In the Wizard of Oz, the titular wizard responds to Dorothy’s accusation that he’s a humbug and a bad man, ’Oh no, my dear. I’m a very good man. I'm just a very bad wizard.’ For many, this is AI in a nutshell. The industry is rampant with good intentions, but it has so far fallen short of its promise. Debacles such as Microsoft’s racist Twitter bot early in 2015 demonstrated the degree to which machines still require human involvement, and we are still early in the technology’s maturity cycle.
While the technology may still lack maturity, however, progress is being made. In the past, AI has been stuck in a vicious cycle, going through periods of rapid progress only to hit a wall and see investment flatline - a phenomenon known as ‘AI winters.’ However, Andrew Ng, chief scientist at Baidu Research, believes that progress is now such that we have seen the back of such cycles, noting ’there’s definitely hype, but I think there’s such a strong underlying driver of real value that it won’t crash like it did in previous years.’
Evidence would appear to reinforce Ng’s assertions. Research firm Gartner included AI and machine learning in its list of 10 strategic tech trends for 2017, universities have started to offer classes around AI's possibilities thereby increasing the talent pool to help drive AI forward in 2017, and M&A activity remains high. The real drivers of the AI revolution, though, are the many innovative startups that have sprung up in recent years, heavily backed as they are by the deep pockets of VCs and tech giants.
We’ve looked at some of the startups set to make waves in the next year and help drive us to a truly autonomous future.
There are a number of open-source frameworks for deep learning, with both large companies and startups realizing the benefits. Indeed, Andrew Ng cites the prevalence of open sourcing for AI as one of the reasons that AI winters have come to an end. Skymind’s Deeplearning4j is one of the best. It is unique in being the only commercial-grade, open-source, distributed deep-learning library written for Java and Scala. It integrates with Hadoop and Spark, and it is specifically designed to run in business environments on distributed GPUs and CPUs.
The company was founded in 2013 by CEO Chris Nicholson and now has a staff of 15 spread across the globe. Earlier this year, they closed a $3 million funding round with financing coming from Tencent, SV Angel, GreatPoint Ventures, Mandra Capital, and Y Combinator. Its libraries were downloaded 22 thousand times in August - a number that is growing at 17% month-on-month - and its customer list already boasts such giants as $42 billion French telecom Orange SA.
6sense has now raised total equity funding of $36M in 3 rounds from a list of investors that includes Bain Capital Ventures, Battery Ventures, Venrock, and Salesforce. It helps companies like Cisco and IBM predict everything a sales department would need, using a private network of billions of time-sensitive intent interactions to reveal new prospects at every stage of the funnel and determine any prospects that are available to buy, how much they would be willing to spend, and when.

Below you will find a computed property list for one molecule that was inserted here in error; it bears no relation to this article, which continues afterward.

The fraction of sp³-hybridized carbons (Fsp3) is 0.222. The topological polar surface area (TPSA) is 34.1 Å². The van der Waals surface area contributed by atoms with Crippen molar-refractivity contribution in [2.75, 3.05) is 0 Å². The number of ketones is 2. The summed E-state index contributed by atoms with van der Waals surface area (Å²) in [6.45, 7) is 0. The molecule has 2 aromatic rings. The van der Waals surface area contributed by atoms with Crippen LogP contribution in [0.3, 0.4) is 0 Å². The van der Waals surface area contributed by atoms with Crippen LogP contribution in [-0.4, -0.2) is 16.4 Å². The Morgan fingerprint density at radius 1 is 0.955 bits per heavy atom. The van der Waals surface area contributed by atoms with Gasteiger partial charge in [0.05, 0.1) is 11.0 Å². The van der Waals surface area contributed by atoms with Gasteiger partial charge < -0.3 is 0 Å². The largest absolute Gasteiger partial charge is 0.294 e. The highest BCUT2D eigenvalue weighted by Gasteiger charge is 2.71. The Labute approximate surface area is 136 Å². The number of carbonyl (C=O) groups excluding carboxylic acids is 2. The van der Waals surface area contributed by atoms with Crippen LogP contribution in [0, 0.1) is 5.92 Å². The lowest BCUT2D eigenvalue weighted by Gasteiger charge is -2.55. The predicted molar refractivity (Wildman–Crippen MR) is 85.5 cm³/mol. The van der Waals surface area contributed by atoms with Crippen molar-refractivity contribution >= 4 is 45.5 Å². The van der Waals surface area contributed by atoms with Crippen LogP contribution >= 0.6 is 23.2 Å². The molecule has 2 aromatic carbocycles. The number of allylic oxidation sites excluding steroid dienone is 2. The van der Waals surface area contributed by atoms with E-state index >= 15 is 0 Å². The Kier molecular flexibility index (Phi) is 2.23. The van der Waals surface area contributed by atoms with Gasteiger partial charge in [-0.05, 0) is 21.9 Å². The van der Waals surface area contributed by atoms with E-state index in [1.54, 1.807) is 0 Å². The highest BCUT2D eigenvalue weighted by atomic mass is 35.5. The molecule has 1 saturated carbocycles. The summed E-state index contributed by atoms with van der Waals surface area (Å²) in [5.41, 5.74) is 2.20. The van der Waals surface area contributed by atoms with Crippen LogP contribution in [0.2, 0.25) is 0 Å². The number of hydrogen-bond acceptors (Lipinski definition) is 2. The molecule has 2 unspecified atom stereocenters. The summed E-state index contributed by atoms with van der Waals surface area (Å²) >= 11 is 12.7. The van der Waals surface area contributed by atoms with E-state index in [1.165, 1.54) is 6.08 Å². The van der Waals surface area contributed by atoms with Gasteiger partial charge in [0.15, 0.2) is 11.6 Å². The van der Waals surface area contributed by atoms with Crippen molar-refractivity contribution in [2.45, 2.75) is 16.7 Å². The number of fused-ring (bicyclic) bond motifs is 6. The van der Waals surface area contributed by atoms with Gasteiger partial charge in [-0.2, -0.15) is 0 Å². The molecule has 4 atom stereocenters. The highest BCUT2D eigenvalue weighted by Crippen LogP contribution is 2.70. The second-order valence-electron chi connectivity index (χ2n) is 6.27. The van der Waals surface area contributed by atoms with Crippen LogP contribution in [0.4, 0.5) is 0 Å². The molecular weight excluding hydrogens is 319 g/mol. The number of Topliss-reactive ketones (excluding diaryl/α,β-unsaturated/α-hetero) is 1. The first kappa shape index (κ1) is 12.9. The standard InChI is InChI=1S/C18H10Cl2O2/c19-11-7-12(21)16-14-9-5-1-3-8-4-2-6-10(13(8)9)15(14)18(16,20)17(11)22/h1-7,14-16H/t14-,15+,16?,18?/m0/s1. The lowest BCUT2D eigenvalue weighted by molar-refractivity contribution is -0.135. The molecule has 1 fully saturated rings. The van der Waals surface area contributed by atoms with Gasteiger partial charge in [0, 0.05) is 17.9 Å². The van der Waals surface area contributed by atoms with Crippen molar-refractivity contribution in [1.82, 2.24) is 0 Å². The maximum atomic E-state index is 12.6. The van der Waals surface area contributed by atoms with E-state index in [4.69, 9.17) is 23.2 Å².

iCarbonX is attempting to apply advanced data mining and machine learning to an individual’s biological, behavioral, and psychological data in order to construct an ‘digital you’. The technology looks at everything from saliva and DNA, through to diet and environmental factors like air quality. Using this data, it creates accurate, individualized health analysis from which they can suggest tailored wellness programs, food choices, and medicines.
Despite having only recently opening its doors in October 2015, iCarbonX already has a valuation of $1 billion following a $155 million Series A round led by Tencent, an Asian internet behemoth with a market capitalization of around $200 billion.
For many, the first real interaction they will have with AI is through the personal assistants on their phones. Apple’s Siri and Microsoft’s Cortana have already proved themselves in the market place, but while such virtual assistants have a clear advantage in that they come built in to people’s phones, they have competition from independents. Ozlo, for one, launched on iOS last October. Its focus thus far has been on finding people restaurants, bars, and recipes by analyzing data from sources like TripAdvisor, FourSquare, and Yelp, among others, and it is looking to expand. In 2017, Ozlo is being made available to third-party developers so that they can build their own versions of Ozlo. It differs from its rivals in that it pulls together different data sources in a single query, and while it is up against it in terms of matching its rivals’ for funding, it is well positioned moving forward should it get all the training data it needs.
Clarifai was started in 2013 by Matt Zeiler, a former Google Brain intern with a big reputation. It specializes in visual recognition, working in a similar way to Google Photo but with a number of improvements. It also now allows customers to train neural nets of their own, with developers able to easily integrate its visual recognition services into their apps.
The company already provides services to major brands including Unilever, Curalate, Trivago, and others. To date, it has raised total equity funding of $40M across 2 Rounds from 11 Investors, with its most recent funding round seeing it raise $30M in October 2016.